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Half of the world’s countries are stopping the LGBTI fight for equality

Half of the world’s countries are stopping the LGBTI fight for equality

A person with rainbow tears

More than 50% of the world’s countries are using the law to stop LGBTI people fighting for their rights.

The results of a new report revealed 85 out of the world’s 194 countries do not allow the formation and registration of LGBTI organizations.

LGBTI civil society groups are important for mobilizing equal rights, anti-discrimination laws and decriminalization movements. That’s according to OutRight Action International. Today OutRight launched the report, The Global State of LGBTI Organizing: The Right to Register.

“History shows that progress on LGBTIQ rights have come through activism and visibility,’ said Maria Sjodin, Deputy Executive Director, OutRight Action International.

‘When states suppress LGBTIQ organizations, they are really trying to stop LGBTIQ people from gaining basic human rights and equality.’

The report highlights a phenomenon in which governments are trying to silence a growing movement for equality. This has been happening amidst an intense crackdown and large-scale arrests of LGBTQ people around the globe over the last year in places like Russia, Egypt, Indonesia, Tanzania and more.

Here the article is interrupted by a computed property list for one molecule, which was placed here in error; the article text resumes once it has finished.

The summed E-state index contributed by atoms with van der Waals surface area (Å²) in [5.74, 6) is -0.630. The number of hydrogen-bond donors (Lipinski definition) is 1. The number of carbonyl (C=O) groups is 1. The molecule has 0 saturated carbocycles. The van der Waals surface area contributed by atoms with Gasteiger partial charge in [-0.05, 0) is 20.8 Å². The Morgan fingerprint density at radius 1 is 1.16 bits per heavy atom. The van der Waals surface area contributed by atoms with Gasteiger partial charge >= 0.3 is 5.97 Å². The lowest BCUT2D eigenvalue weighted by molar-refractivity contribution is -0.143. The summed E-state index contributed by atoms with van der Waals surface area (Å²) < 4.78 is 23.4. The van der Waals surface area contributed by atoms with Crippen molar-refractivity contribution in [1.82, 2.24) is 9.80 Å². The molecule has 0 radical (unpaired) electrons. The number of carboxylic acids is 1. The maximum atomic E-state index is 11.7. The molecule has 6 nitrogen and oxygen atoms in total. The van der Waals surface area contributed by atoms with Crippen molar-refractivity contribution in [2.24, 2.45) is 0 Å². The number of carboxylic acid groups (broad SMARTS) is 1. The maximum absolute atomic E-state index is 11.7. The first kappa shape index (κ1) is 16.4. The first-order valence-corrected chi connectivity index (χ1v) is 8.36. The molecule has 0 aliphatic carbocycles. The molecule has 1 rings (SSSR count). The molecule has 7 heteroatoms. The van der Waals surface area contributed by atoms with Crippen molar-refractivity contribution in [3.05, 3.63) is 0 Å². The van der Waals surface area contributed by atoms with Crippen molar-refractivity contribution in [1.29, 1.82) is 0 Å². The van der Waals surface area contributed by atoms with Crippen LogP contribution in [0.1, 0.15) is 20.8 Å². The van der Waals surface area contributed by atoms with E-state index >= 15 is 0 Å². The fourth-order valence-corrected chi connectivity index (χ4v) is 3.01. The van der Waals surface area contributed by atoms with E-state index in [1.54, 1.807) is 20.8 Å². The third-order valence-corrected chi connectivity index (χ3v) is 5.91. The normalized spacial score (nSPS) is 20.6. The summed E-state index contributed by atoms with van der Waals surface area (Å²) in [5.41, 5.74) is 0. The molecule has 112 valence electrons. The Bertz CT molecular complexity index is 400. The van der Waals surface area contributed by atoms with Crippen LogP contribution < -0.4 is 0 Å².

Why organizations need a registration

LGBTI groups need to register themselves to make it easier for funders to support them. Sometimes even opening an organizational bank account is impossible.

Also, non registered LGBTI organizations may not be able to meet with government officials to lobby for change. Sometimes they can’t even hold their own meetings without breaking the law.

According to OutRight without legal recognition groups can be forced to go underground, avoid public activism or to even work illegally. In some frightening cases, they experience state surveillance, indiscriminate arrests, and state sanctioned violence.

The report also found that many organizations aren’t allowed to register if they explicitly state they work with LGBTI people.

Governments often deny registration on religious and moral grounds or to limit the fundamental freedom of assembly. Some have even gone so far as to call LGBTI organizations a threat to national security.